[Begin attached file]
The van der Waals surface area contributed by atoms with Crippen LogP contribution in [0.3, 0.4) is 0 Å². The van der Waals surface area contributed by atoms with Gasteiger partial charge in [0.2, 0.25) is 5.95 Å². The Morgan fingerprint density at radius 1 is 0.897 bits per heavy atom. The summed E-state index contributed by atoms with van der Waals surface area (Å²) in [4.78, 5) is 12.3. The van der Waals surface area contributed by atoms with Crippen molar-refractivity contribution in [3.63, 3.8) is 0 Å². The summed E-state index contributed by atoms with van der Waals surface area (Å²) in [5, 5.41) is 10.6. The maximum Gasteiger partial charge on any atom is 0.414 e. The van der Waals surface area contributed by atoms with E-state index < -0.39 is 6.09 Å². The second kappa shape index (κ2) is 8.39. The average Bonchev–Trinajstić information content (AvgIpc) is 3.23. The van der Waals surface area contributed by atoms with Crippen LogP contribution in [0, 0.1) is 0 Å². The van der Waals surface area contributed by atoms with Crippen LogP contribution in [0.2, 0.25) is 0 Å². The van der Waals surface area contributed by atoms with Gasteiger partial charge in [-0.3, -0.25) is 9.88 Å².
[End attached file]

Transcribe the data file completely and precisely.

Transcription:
The van der Waals surface area contributed by atoms with Crippen LogP contribution in [0.3, 0.4) is 0 Å². The van der Waals surface area contributed by atoms with Gasteiger partial charge in [0.2, 0.25) is 5.95 Å². The Morgan fingerprint density at radius 1 is 0.897 bits per heavy atom. The summed E-state index contributed by atoms with van der Waals surface area (Å²) in [4.78, 5) is 12.3. The van der Waals surface area contributed by atoms with Crippen molar-refractivity contribution in [3.63, 3.8) is 0 Å². The summed E-state index contributed by atoms with van der Waals surface area (Å²) in [5, 5.41) is 10.6. The maximum Gasteiger partial charge on any atom is 0.414 e. The van der Waals surface area contributed by atoms with E-state index < -0.39 is 6.09 Å². The second kappa shape index (κ2) is 8.39. The average Bonchev–Trinajstić information content (AvgIpc) is 3.23. The van der Waals surface area contributed by atoms with Crippen LogP contribution in [0, 0.1) is 0 Å². The van der Waals surface area contributed by atoms with Crippen LogP contribution in [0.2, 0.25) is 0 Å². The van der Waals surface area contributed by atoms with Gasteiger partial charge in [-0.3, -0.25) is 9.88 Å².